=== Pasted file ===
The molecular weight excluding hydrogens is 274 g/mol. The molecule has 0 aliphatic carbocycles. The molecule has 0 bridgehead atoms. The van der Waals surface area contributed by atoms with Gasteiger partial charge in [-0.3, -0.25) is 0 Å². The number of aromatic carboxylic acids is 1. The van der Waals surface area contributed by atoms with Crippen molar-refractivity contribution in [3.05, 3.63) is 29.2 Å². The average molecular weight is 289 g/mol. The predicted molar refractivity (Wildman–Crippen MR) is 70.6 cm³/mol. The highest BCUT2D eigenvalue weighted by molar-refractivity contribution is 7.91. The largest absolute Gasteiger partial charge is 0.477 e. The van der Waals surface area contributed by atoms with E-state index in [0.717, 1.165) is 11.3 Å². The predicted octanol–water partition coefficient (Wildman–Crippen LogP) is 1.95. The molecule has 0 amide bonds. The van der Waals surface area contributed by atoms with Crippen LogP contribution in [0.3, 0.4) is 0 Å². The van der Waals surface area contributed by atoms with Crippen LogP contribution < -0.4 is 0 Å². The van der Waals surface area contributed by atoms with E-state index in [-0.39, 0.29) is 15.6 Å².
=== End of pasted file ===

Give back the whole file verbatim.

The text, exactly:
The molecular weight excluding hydrogens is 274 g/mol. The molecule has 0 aliphatic carbocycles. The molecule has 0 bridgehead atoms. The van der Waals surface area contributed by atoms with Gasteiger partial charge in [-0.3, -0.25) is 0 Å². The number of aromatic carboxylic acids is 1. The van der Waals surface area contributed by atoms with Crippen molar-refractivity contribution in [3.05, 3.63) is 29.2 Å². The average molecular weight is 289 g/mol. The predicted molar refractivity (Wildman–Crippen MR) is 70.6 cm³/mol. The highest BCUT2D eigenvalue weighted by molar-refractivity contribution is 7.91. The largest absolute Gasteiger partial charge is 0.477 e. The van der Waals surface area contributed by atoms with E-state index in [0.717, 1.165) is 11.3 Å². The predicted octanol–water partition coefficient (Wildman–Crippen LogP) is 1.95. The molecule has 0 amide bonds. The van der Waals surface area contributed by atoms with Crippen LogP contribution in [0.3, 0.4) is 0 Å². The van der Waals surface area contributed by atoms with Crippen LogP contribution < -0.4 is 0 Å². The van der Waals surface area contributed by atoms with E-state index in [-0.39, 0.29) is 15.6 Å².